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Social solidarity should enlighten our nation’s independence

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This is the basic foundation that needs to be put in place as Malaysia celebrates independence and prepares itself for turbulent times ahead, says Ronald Benjamin.

We have just celebrated Merdeka. The theme of the 2019 National Day and Malaysia Day celebrations is Sayangi Malaysiaku: Malaysia Bersih to stress the importance of unity and patriotism for the wellbeing of the people and shared prosperity.

Communications and Multimedia Minister Gobind Singh Deo said it was hoped that the theme would ignite and instil the values of integrity and strong character among Malaysians. While such a theme is a consequence of a new Malaysia that has got rid of kleptocracy, the old deep ethno-religious cleavage remains within Malaysian society, which has not healed itself or prepared itself for a new beginning to face a challenging and turbulent global world.

One of the fundamental flaws in the Malaysian political narrative is the desire to separate one ethnic group from other ethnic groups in the name of identity. Mainstream political parties and education establishments seem to reflect such a narrative. There is a black-and-white discourse separating Muslims and non-Muslims.

In this narrative, exaggerating differences takes precedence rather than what unites, because it helps politicians to get elected and keeps religious elites secure in power. What is good in the other is not highlighted; rather what is negative takes an emotional trajectory.

The khat issue, the plan for the unilateral religious conversions of minors in Selangor and the treacherous betrayal of Malaysian identity by allowing a foreign extremist preacher to undermine Malaysia’s harmony, solidarity and sovereignty are perfect examples of situations brought about by ethno-religious politics.

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In this context, tribal distrust seems to take precedence in the national discourse on politics. The media, which tends to highlight sensational news to get its readers, are also not helping to create a new narrative in Malaysia that projects goodwill built among the common people in exemplary day-to day living without political undertones.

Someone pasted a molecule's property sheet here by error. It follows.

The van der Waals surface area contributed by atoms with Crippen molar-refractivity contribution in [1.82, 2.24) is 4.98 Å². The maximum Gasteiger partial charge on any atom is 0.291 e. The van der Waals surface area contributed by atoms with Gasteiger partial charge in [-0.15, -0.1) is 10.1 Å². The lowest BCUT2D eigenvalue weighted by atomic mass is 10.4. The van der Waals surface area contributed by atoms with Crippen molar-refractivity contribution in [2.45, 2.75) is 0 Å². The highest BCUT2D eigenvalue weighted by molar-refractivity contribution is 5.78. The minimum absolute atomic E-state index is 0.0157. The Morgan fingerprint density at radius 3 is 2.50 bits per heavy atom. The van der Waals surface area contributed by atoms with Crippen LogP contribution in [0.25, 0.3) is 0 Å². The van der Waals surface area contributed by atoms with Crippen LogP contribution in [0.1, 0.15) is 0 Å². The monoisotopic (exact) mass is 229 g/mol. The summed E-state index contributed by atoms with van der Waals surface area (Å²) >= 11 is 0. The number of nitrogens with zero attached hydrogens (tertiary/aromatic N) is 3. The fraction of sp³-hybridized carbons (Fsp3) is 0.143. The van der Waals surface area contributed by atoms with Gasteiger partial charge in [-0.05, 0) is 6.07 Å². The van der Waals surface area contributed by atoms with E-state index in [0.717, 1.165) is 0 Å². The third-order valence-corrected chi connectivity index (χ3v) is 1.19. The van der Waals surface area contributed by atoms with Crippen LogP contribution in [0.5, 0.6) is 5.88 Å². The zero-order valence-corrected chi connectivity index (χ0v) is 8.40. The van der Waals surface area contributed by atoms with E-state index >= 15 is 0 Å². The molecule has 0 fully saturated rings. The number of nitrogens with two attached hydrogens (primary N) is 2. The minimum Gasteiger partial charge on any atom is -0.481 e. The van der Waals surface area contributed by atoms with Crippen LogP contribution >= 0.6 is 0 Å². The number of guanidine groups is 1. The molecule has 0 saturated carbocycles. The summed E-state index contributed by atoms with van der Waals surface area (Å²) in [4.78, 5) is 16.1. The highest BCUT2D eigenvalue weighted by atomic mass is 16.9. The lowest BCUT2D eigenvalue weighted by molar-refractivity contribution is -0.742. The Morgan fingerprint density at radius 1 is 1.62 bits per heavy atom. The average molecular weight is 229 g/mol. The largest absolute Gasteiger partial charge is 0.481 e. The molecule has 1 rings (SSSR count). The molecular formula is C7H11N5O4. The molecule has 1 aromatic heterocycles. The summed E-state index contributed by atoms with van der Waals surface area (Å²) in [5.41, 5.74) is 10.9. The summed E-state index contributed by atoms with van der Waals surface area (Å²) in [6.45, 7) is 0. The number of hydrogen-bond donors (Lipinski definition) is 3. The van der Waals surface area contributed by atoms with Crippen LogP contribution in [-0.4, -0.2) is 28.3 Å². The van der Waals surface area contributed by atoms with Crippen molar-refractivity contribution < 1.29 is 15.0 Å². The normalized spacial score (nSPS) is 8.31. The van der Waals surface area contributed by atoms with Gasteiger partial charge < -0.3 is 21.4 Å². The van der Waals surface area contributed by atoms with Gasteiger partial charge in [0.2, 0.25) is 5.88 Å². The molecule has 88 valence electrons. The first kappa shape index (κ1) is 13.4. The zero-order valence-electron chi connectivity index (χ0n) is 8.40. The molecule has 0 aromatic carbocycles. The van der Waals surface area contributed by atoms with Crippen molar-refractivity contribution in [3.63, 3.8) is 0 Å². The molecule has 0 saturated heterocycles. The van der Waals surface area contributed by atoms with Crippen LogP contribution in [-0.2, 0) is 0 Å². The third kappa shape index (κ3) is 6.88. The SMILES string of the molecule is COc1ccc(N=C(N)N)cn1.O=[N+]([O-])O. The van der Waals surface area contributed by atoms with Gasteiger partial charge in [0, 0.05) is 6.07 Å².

For example, in my place of residence at Taman Lim in Ipoh, I have witnessed an exemplary service of social solidarity: a Malay-Muslim man transports an elderly Christian man to church as the latter is not able to walk long distances. I have also seen how Christians and Hindus reach out to poor Malays by buying them rations and food. Personally, my Muslim and Hindu colleagues have helped me a lot at my workplace.

I believe there are many stories of social solidarity around the country that are seldom highlighted. It is these stories of solidarity that will bring Malaysians together.

The focus on social solidarity will in fact help to build a strong Malaysian attitude and character as envisaged in the Merdeka theme. It is the attitude and value of social solidarity that needs to be nurtured before a call for patriotism.

Solidarity would also pave the way in building the culture of dialogue among communities, currently lacking due to ethno-religious superiority consciousness among the mainstream political and religious elites.

As we celebrate Merdeka, let us place importance on social solidarity by highlighting the realism and values that make Malaysia a great nation. Social solidarity should triumph over tribal politics. This is the basic foundation that needs to be put in place as Malaysia celebrates independence and prepares itself for turbulent and challenging times ahead. Social solidarity should enlighten our independence.

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